Wholemeal toast x2, butter.
Jacket potato, soya chilli, butter, side salad.
Cherry full-fat yoghurt.
Pork in gravy, mashed potato, broccoli.
Plum crumble and custard.
Supper Weetabix x 2.
…& the usual PINT of semi-skimmed milk.
Muesli was ‘Mount Etna’ compared to the bright yellow toddler slide, Weetabix, just a few weeks ago. It’s weird. As my head is by now so used to flashing a sparkly red siren every time I consider Muesli as a breakfast option… ‘danger’ still mentally springs up. Like a habit. I’m realising how continuing to choose it is the way to ‘un-train’ my brain and all the rules Anorexia drilled in.
This morning, looking down at my bowl I was almost ‘expecting’ the niggling thoughts to rise. Waiting for them to prod, poke and froth up… nothing. At my surprise I was reflecting instead how THANKFUL I was. Thankful that I wasn’t still STUCK in a Weetabix rut. Safe, familiar, consistent and predictable. All the boxes an Eating Disorder likes to tick.
…I thought I’d have to achieve something MARVELLOUS to be entitled to the right of such a ‘frilly, fancy’ cereal (so my head was telling me). The raisins like little glistening gold coins that only special people could earn. And now I was just bloody thankful. I’m starting to enjoy it – the taste outweighing the mental noise that usually comes with eating something labelled at first as ‘unsafe’. It’s hard to ‘trust’ that eating something not ‘safe, consistent and predictable’ ISN’T being out of control. That food isn’t the commandment for life. That I am not a burger, a lettuce leaf, a ‘Shreddie’, a hot chocolate… although mentally things can ‘stick’ in terms of guilty thoughts, they are wasted energy. No-one can see them, no one can feel them but you.
There is still part of me that is emotionally attached to Weetabix… hence still alternating with it in my diet as a ‘compromise’. Part of me is intrigued to test COMPLETELY not choosing it for a whole week. Which will flash red sirens for the whole of Leeds to hear… but trusting how surprised I felt looking at my Muesli this morning, I feel like I’m becoming much more resilient at taking ‘mental risks’. I feel I still need to work on that throughout other areas of my life though!
Earlier this afternoon, it was lovely to go out with one of the other patients. We both confessed how despite excitedly making this plan earlier in the week, today ‘in the moment’ when the bubble of food thoughts/emotions take over, we were both craving to isolate rather than feel the pressure of spending time with another person. I guess because you bog yourself down with thoughts of feeling like you won’t be ‘entertaining’ enough, or you don’t want to make the other person feel uncomfortable. At least they were the usual boring self-esteem thoughts.
But after we came back from our trip to Asda, we both expressed we were glad we had done it – because you know you’re always going to feel better for spending time with people when your head is telling you to do the exact opposite…
…and this time round, I didn’t feel as overwhelmed being around all the aisles of food either. Maybe being with someone was a better distraction, and there wasn’t time/space to be swallowed by shame and intrusive thoughts. It felt as if a taboo was chiselled away too… speaking with other people with Eating Disorders, you’re always wary of how sensitive they may be talking about food. Especially when it comes to saying GOOD things regarding taste etc. It can be a bit of an awkward topic. A bit like discussing your poo with your grandparents. (cringe, I know – sorry)… but yeah, it’s as cringey as that.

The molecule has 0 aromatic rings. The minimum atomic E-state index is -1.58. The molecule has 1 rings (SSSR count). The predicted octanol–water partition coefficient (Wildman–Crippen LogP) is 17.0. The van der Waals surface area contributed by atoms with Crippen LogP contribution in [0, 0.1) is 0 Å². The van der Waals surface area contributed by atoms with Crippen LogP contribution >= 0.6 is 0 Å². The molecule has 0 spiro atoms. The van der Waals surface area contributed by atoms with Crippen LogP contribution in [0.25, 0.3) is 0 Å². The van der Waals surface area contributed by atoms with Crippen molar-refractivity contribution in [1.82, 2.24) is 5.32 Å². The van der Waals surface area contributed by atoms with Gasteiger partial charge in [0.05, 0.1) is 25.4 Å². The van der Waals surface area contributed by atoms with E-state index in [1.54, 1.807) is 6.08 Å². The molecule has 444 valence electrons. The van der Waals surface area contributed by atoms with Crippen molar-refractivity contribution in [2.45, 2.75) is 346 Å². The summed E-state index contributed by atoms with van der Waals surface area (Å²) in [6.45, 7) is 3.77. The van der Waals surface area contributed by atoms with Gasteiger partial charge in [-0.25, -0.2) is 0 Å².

I felt quite angry at the pink elephant that could have been sat in the corner of the supermarket, about what we might say to each other when perusing the aisles. So I went against what my head was telling me, to keep all ‘positive’ food emotion locked up… and tried to break the ice by reminiscing about ‘favourite food items’ in an ideal world when they came up.
So ‘Daim’ ice-cream for example… it’s gorgeous. (one gun shot from Anorexia just gone off) I spotted it in the freezer and it sparked my memory. It felt completely rude to say this out loud. Completely and utterly rebellious. But it was incredibly therapeutic… to say something true to myself, and to also make the other patient feel at ease, in a way to help her open up about what foods she used to like.
And she did… the favourite foods seemed to link to memories with family as she spoke, and she seemed made up to talk about it. I guess we were both sparked with curiosity… now that we felt safe being in company around food, we were stronger to have the space to think and say GOOD things about food.
We also perused the shower gels, smelling all the sweet, dessert-type flavours. Even expressing how lovely a ‘chocolate orange’ flavoured SHOWER GEL used to be a form of swearing to Anorexia… and I was anxious I guess to how she would respond, if she’d clam up and feel ashamed to agree that it smelt lovely and leave me feeling guilty about talking about ‘food-flavoured’ household products. It sounds completely ridiculous I know… ! But it wasn’t that way, and we seemed to be sniffing and sharing our approval for all the flavours on the shelf.
Feel a bit lost overall today to be honest. And I’m currently wearing my trusty ‘Toy Story’ nighty, which is now making me feel much more aware of my body – bits and bobs don’t seem to be tight and in control any more how Anorexia would like them to be. I have to remind me that this is RIGHT though. Not wrong. My instinct is screaming out to need to shrink, but I’m determined to keep working on ‘body image’ to reassure myself what I’m aiming for. To keep reinventing this brand new kind of ‘acceptable’, ‘happy body’ – a ‘happy home’ to live in…
What you fear most, is probably the exact thing you should be doing.